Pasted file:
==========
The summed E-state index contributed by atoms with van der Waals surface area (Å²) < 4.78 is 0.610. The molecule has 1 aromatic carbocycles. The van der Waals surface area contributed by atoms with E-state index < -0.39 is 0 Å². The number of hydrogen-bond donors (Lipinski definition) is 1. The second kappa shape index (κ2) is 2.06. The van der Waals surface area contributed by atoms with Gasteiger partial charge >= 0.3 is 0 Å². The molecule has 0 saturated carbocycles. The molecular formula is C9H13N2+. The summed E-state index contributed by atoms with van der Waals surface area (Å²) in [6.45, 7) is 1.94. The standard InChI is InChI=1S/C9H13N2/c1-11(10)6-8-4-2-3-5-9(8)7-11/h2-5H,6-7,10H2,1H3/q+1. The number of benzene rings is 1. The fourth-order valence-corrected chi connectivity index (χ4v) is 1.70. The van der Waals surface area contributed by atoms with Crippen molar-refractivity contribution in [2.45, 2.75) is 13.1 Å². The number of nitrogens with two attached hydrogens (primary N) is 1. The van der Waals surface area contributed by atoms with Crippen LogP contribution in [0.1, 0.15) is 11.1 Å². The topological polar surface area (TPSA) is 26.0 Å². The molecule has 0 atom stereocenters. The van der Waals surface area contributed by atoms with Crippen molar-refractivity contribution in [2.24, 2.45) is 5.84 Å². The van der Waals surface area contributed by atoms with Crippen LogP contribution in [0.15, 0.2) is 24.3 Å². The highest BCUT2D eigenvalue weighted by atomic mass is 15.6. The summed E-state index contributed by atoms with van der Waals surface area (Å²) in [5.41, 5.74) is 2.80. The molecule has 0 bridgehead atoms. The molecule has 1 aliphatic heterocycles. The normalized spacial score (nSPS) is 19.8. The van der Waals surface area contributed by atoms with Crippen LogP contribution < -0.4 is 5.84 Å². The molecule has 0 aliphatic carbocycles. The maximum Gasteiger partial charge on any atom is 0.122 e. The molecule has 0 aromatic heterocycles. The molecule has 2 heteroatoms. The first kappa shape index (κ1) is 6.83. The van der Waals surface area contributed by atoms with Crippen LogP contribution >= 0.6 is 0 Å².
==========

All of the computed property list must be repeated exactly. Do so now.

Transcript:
The summed E-state index contributed by atoms with van der Waals surface area (Å²) < 4.78 is 0.610. The molecule has 1 aromatic carbocycles. The van der Waals surface area contributed by atoms with E-state index < -0.39 is 0 Å². The number of hydrogen-bond donors (Lipinski definition) is 1. The second kappa shape index (κ2) is 2.06. The van der Waals surface area contributed by atoms with Gasteiger partial charge >= 0.3 is 0 Å². The molecule has 0 saturated carbocycles. The molecular formula is C9H13N2+. The summed E-state index contributed by atoms with van der Waals surface area (Å²) in [6.45, 7) is 1.94. The standard InChI is InChI=1S/C9H13N2/c1-11(10)6-8-4-2-3-5-9(8)7-11/h2-5H,6-7,10H2,1H3/q+1. The number of benzene rings is 1. The fourth-order valence-corrected chi connectivity index (χ4v) is 1.70. The van der Waals surface area contributed by atoms with Crippen molar-refractivity contribution in [2.45, 2.75) is 13.1 Å². The number of nitrogens with two attached hydrogens (primary N) is 1. The van der Waals surface area contributed by atoms with Crippen LogP contribution in [0.1, 0.15) is 11.1 Å². The topological polar surface area (TPSA) is 26.0 Å². The molecule has 0 atom stereocenters. The van der Waals surface area contributed by atoms with Crippen molar-refractivity contribution in [2.24, 2.45) is 5.84 Å². The van der Waals surface area contributed by atoms with Crippen LogP contribution in [0.15, 0.2) is 24.3 Å². The highest BCUT2D eigenvalue weighted by atomic mass is 15.6. The summed E-state index contributed by atoms with van der Waals surface area (Å²) in [5.41, 5.74) is 2.80. The molecule has 0 bridgehead atoms. The molecule has 1 aliphatic heterocycles. The normalized spacial score (nSPS) is 19.8. The van der Waals surface area contributed by atoms with Crippen LogP contribution < -0.4 is 5.84 Å². The molecule has 0 aliphatic carbocycles. The maximum Gasteiger partial charge on any atom is 0.122 e. The molecule has 0 aromatic heterocycles. The molecule has 2 heteroatoms. The first kappa shape index (κ1) is 6.83. The van der Waals surface area contributed by atoms with Crippen LogP contribution >= 0.6 is 0 Å².